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Research article2020Peer reviewedOpen access

Effects of human-related and biotic landscape features on the occurrence and size of modern forest fires in Sweden

Pinto, G. A. S. J.; Rousseu, F.; Niklasson, M.; Drobyshev, I


The influence of landscape features on the occurrence and size of forest fires in Northern Europe has not been well-studied. In this paper, we analyzed the impact of human-related landscape properties (road and human population density), biotic features (amount of firebreak area and vegetation zone) and fire weather indices (Buildup Index, BUI and Initial Spread Index, ISI) on the occurrence and size of forest fires in Sweden from 1998 to 2017. To analyze the environmental controls of fire occurrence and fire size under different levels of climatological fire hazard, we divided the data into two subsets: (1) large fire years (LFY), defined as the years with the total amount of burned area being higher than the dataset-wide average (2002, 2003, 2006, 2008 and 2014), and (2) the remaining years (nLFY). Our analytical approach was based on spatial models using Integrated Nested Laplace Approximations (INLA). Models built on both LFY and nLFY subsets suggested a strong human influence on fire occurrence: road density, the number of firebreaks, and population density, all were positively associated with fire occurrence, suggesting an important role of human-related ignitions. The southernmost vegetation zones in Sweden (boreo-nemoral and nemoral) exhibited the highest fire occurrence (LFY), a pattern potentially related to a higher population density in combination with weather more conducive for fires in this part of the country. The patterns that emerged from the fire size models pointed to the climate as the main factor controlling fire size, irrespective of the type of years analyzed. Road density, number of firebreaks and population density showed a negative association with fire size, possibly indicating higher efficiency of fire suppression in the areas with higher human presence. Vegetation zones were selected as an informative predictor, indicating that the fire activity varies across the zones, with those in mid-Sweden being the most prone to large events. The ISI correlated strongly and positively with fire size in both subsets (LFY and nLFY), pointing to the role of weather conditions favorable for fire spread, primarily that of surface fires. The BUI showed a weak negative correlation to fire size, indicating that dryness of organic horizon, specifically its deeper layers, is less relevant for predicting fire size. Contemporary fire activity in Sweden is driven by a combination of human-related ignitions, and weather conditions controlling fire spread with a moderate effect of vegetation composition and generally efficient fire suppression. Human-related landscape features (roads and population density) play a major role in shaping ignition patterns, whereas climate (ISI) and vegetation properties appear informative as predictors of fire size, even under a modern fire suppression effort.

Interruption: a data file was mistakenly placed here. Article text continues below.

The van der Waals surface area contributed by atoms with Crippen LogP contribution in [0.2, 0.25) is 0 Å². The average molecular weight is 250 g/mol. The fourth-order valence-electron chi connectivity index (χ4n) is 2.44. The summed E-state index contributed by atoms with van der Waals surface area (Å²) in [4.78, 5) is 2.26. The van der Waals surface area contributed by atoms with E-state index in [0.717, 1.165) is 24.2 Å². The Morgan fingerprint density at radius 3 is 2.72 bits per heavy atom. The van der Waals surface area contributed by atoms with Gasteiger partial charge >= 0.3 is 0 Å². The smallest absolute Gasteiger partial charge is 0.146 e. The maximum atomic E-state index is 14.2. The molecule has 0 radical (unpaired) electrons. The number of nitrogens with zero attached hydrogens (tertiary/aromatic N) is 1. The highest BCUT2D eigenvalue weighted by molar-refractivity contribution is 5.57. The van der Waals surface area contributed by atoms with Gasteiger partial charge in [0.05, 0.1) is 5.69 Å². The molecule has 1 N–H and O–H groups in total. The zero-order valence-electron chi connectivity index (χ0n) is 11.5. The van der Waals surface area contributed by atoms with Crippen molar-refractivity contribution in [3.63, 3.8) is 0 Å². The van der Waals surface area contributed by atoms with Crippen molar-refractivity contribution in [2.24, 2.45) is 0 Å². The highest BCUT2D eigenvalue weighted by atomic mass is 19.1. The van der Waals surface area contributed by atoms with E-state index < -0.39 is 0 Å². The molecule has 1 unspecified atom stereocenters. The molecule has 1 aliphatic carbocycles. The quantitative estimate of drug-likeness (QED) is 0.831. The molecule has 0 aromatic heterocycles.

Landscape properties; Fire suppression; INLA; Fire history; Natural hazard; Climate risks

Published in

Agricultural and Forest Meteorology
2020, Volume: 291, article number: 108084
Publisher: ELSEVIER